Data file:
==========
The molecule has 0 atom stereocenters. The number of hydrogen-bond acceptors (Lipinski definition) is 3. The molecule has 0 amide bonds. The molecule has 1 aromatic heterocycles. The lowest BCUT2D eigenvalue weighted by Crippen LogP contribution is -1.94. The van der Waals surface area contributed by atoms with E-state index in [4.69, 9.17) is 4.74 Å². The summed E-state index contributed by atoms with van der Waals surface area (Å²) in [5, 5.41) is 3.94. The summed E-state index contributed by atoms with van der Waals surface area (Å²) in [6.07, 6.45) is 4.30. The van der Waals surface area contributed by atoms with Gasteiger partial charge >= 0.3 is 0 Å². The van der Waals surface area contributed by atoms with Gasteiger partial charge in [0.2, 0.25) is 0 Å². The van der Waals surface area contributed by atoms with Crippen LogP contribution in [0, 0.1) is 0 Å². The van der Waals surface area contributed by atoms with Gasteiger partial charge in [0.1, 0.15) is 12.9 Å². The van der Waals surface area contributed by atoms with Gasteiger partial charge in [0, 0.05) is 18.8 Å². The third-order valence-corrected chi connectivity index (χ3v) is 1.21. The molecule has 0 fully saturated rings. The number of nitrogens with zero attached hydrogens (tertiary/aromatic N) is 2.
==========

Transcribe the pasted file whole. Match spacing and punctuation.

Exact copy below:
The molecule has 0 atom stereocenters. The number of hydrogen-bond acceptors (Lipinski definition) is 3. The molecule has 0 amide bonds. The molecule has 1 aromatic heterocycles. The lowest BCUT2D eigenvalue weighted by Crippen LogP contribution is -1.94. The van der Waals surface area contributed by atoms with E-state index in [4.69, 9.17) is 4.74 Å². The summed E-state index contributed by atoms with van der Waals surface area (Å²) in [5, 5.41) is 3.94. The summed E-state index contributed by atoms with van der Waals surface area (Å²) in [6.07, 6.45) is 4.30. The van der Waals surface area contributed by atoms with Gasteiger partial charge >= 0.3 is 0 Å². The van der Waals surface area contributed by atoms with Gasteiger partial charge in [0.2, 0.25) is 0 Å². The van der Waals surface area contributed by atoms with Crippen LogP contribution in [0, 0.1) is 0 Å². The van der Waals surface area contributed by atoms with Gasteiger partial charge in [0.1, 0.15) is 12.9 Å². The van der Waals surface area contributed by atoms with Gasteiger partial charge in [0, 0.05) is 18.8 Å². The third-order valence-corrected chi connectivity index (χ3v) is 1.21. The molecule has 0 fully saturated rings. The number of nitrogens with zero attached hydrogens (tertiary/aromatic N) is 2.